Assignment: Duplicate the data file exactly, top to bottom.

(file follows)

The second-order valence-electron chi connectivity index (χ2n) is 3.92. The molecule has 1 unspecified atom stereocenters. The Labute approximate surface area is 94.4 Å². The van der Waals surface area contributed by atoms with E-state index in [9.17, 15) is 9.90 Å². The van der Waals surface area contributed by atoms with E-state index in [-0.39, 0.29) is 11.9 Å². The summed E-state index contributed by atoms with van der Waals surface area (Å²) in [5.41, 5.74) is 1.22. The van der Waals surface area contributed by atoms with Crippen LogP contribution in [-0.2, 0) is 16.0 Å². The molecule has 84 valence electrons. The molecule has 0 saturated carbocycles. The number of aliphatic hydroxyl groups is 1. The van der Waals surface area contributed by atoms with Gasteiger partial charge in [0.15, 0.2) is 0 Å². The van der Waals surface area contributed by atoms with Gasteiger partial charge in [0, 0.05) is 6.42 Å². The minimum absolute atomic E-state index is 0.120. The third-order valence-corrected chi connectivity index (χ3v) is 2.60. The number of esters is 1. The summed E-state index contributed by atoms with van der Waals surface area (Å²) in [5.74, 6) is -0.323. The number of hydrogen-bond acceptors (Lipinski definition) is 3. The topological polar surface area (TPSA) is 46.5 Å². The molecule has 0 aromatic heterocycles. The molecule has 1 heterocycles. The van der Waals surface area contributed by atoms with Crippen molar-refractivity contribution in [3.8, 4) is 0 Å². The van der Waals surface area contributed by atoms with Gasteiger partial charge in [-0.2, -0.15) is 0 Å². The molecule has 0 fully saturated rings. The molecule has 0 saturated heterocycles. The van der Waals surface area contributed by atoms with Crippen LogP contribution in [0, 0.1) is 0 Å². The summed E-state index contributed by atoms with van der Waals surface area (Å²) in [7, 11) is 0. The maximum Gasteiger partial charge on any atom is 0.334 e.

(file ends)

The second-order valence-electron chi connectivity index (χ2n) is 3.92. The molecule has 1 unspecified atom stereocenters. The Labute approximate surface area is 94.4 Å². The van der Waals surface area contributed by atoms with E-state index in [9.17, 15) is 9.90 Å². The van der Waals surface area contributed by atoms with E-state index in [-0.39, 0.29) is 11.9 Å². The summed E-state index contributed by atoms with van der Waals surface area (Å²) in [5.41, 5.74) is 1.22. The van der Waals surface area contributed by atoms with Crippen LogP contribution in [-0.2, 0) is 16.0 Å². The molecule has 84 valence electrons. The molecule has 0 saturated carbocycles. The number of aliphatic hydroxyl groups is 1. The van der Waals surface area contributed by atoms with Gasteiger partial charge in [0.15, 0.2) is 0 Å². The van der Waals surface area contributed by atoms with Gasteiger partial charge in [0, 0.05) is 6.42 Å². The minimum absolute atomic E-state index is 0.120. The third-order valence-corrected chi connectivity index (χ3v) is 2.60. The number of esters is 1. The summed E-state index contributed by atoms with van der Waals surface area (Å²) in [5.74, 6) is -0.323. The number of hydrogen-bond acceptors (Lipinski definition) is 3. The topological polar surface area (TPSA) is 46.5 Å². The molecule has 0 aromatic heterocycles. The molecule has 1 heterocycles. The van der Waals surface area contributed by atoms with Crippen molar-refractivity contribution in [3.8, 4) is 0 Å². The van der Waals surface area contributed by atoms with Gasteiger partial charge in [-0.2, -0.15) is 0 Å². The molecule has 0 fully saturated rings. The molecule has 0 saturated heterocycles. The van der Waals surface area contributed by atoms with Crippen LogP contribution in [0, 0.1) is 0 Å². The summed E-state index contributed by atoms with van der Waals surface area (Å²) in [7, 11) is 0. The maximum Gasteiger partial charge on any atom is 0.334 e.